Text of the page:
Select a powerful and resonant name for the environment. Create a communication plan that delivers an increasing amount of detail over time, across the organisation. Start with simple, vague ideas and as you get closer to implementation and GoLive, get very specific about which units were selected for the privilege to pilot the new system.
Build ‘buzz’ with a sense of exclusivity, privilege and anticipation. If employees are not asking questions about what is coming, when, and to whom, then you have not created enough interest.
- Create a teaser campaign with eye catching graphics or ideas a few months in advance
- Follow with email campaign with more details
- Engage the organisation with contests to drive more awareness
- Offer first-come first served access to early access
- Publish and update rollout schedule on tight cadence to keep interest
With some foresight and creativity you can make the rollout interesting, exclusive and desired.
Create an Exclusive Pilot Program
With Cloud solutions, pilots provide more opportunity to focus on end user access and adoption since there is less about technical complexity to manage..
- Based on your resources, select a manageable number of Units (Surgery, Emergency…) and/or Areas of Practice (IV Therapy, Wound Care…) for a pilot. The idea is to identify areas of common interest and meaning at the most granular level. In so doing, you can connect with users on a well targeted set of needs and interests. Nothing drives adoption and engagement like direct relevance!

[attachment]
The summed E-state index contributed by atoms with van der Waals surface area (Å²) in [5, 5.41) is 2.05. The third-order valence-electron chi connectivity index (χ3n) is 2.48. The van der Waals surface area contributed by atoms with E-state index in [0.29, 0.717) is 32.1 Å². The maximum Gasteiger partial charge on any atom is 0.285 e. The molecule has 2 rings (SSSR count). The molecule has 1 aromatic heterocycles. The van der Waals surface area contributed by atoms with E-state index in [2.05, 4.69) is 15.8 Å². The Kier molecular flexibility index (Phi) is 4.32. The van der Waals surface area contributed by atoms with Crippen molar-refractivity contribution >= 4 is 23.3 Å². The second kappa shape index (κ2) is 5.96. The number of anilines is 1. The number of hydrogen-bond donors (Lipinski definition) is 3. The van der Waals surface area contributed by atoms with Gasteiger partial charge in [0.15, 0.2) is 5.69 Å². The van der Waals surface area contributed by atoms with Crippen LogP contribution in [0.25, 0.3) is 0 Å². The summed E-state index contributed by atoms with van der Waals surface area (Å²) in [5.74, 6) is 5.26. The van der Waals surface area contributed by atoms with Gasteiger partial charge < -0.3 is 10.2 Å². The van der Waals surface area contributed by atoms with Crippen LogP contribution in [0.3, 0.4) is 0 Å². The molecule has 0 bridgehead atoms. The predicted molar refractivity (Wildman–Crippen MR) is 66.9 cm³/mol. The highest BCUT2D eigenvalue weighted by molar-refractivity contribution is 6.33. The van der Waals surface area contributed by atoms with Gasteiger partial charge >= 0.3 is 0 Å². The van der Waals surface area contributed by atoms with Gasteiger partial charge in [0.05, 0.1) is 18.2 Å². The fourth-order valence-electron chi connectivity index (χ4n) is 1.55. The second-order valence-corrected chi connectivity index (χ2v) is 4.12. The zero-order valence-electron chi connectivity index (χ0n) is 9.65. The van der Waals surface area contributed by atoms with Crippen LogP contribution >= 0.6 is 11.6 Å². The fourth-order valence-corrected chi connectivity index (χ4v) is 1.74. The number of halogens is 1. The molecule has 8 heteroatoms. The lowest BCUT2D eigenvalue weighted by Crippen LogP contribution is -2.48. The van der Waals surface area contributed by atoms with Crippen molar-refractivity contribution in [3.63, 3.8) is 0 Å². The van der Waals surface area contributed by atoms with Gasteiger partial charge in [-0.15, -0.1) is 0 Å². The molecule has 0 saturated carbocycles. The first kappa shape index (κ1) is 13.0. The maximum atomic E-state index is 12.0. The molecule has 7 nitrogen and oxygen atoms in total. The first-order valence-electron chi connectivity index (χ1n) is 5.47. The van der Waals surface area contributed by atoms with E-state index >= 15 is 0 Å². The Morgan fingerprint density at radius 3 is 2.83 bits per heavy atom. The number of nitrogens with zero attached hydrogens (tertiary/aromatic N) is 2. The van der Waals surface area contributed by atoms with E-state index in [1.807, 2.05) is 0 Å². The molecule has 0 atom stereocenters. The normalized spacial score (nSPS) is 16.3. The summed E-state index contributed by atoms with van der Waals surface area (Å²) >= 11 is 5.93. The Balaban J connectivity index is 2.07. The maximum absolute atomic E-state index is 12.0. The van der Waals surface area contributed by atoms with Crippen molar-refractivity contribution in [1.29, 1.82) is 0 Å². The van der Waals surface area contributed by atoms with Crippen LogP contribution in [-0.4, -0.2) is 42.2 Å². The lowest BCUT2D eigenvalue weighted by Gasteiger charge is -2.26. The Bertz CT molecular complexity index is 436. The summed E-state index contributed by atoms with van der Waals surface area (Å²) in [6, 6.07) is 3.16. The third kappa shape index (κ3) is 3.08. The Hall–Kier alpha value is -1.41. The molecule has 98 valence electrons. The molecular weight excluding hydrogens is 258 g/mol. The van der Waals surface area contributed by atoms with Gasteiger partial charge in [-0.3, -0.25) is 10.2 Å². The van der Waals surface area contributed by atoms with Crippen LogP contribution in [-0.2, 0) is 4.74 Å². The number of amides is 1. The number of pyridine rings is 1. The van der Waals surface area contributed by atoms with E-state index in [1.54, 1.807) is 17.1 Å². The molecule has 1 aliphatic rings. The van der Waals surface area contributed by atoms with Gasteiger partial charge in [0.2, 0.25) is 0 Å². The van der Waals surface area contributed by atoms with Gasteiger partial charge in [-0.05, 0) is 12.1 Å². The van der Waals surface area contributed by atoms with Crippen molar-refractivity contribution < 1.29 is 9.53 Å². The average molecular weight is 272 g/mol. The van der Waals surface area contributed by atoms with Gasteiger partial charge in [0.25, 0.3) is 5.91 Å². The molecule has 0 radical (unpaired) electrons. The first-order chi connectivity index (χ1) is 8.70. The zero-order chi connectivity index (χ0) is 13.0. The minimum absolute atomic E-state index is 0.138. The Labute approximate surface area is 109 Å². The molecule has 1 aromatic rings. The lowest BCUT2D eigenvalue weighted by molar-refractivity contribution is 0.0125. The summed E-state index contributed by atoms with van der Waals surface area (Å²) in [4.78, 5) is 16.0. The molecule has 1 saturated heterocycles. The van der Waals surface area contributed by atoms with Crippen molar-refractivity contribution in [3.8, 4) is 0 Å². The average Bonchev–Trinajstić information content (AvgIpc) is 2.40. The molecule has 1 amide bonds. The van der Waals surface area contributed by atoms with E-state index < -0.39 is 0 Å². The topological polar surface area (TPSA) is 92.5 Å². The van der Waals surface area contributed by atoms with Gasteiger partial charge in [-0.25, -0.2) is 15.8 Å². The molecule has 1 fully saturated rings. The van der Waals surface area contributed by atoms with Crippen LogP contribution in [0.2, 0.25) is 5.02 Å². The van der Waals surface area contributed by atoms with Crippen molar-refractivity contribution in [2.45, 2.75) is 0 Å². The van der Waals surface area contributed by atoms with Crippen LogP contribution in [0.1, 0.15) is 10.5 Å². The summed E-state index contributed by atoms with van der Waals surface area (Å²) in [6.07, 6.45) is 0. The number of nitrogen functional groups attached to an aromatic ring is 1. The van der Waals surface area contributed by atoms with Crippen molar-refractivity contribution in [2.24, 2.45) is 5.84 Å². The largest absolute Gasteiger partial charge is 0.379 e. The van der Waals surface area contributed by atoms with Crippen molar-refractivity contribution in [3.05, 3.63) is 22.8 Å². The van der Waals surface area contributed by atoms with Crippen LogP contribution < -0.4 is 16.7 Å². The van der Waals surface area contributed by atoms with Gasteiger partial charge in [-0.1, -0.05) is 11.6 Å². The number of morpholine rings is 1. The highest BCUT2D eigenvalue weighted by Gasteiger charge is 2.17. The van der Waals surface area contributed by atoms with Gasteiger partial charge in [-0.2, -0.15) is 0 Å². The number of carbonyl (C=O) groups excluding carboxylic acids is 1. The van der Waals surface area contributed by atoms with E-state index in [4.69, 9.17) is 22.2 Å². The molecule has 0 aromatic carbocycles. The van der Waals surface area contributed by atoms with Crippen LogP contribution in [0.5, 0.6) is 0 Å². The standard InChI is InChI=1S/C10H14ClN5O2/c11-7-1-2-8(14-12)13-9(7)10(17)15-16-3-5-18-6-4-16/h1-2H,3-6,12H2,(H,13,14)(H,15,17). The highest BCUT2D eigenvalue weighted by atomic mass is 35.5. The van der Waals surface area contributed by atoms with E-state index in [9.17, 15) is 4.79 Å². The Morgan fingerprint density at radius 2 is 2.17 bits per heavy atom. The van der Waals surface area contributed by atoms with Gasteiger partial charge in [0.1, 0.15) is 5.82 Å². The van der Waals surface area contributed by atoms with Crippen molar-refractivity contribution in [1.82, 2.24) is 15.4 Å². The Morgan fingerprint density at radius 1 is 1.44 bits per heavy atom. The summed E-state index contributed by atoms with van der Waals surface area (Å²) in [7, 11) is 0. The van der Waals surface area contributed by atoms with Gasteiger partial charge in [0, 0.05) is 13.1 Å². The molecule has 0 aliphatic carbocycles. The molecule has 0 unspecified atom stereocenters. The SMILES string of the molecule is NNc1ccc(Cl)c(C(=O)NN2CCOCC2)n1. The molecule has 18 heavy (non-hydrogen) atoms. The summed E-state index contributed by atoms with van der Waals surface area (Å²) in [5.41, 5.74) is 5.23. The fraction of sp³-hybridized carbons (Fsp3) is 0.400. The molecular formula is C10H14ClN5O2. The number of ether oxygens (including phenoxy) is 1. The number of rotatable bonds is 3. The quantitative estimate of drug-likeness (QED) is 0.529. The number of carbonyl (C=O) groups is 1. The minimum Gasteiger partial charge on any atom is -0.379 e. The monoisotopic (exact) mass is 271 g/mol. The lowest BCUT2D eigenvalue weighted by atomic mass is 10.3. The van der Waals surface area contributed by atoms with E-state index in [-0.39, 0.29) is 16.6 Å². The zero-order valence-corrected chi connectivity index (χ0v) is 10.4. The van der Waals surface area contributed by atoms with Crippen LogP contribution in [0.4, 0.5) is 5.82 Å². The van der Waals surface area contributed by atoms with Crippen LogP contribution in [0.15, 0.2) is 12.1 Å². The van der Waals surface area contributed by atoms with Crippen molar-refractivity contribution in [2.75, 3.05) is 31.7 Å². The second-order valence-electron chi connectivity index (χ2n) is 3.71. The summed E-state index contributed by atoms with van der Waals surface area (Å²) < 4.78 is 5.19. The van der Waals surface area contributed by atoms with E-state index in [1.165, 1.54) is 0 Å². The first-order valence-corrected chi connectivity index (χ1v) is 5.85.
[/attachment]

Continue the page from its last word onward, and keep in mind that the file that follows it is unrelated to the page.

- Work with Clinical Educators and Unit managers to select internal Subject Matter Experts (SMEs) for Areas of Practice for the pilot.
- Think about the impact of relevance. Consider the power of ownership and enablement.
There are, of course, business requirements that may force you to provide access to training for all users across the entire enterprise at once.
I can think of no other reason for this than compliance requirements i.e. complete one or more courses by a specific time. This has little to do with adoption so treat it as such. Use the Saba DeepLink function to take targeted user directly to the required course which they will easily launch and complete.
Remember that the objective is access and completion of a course so focus on that outcome.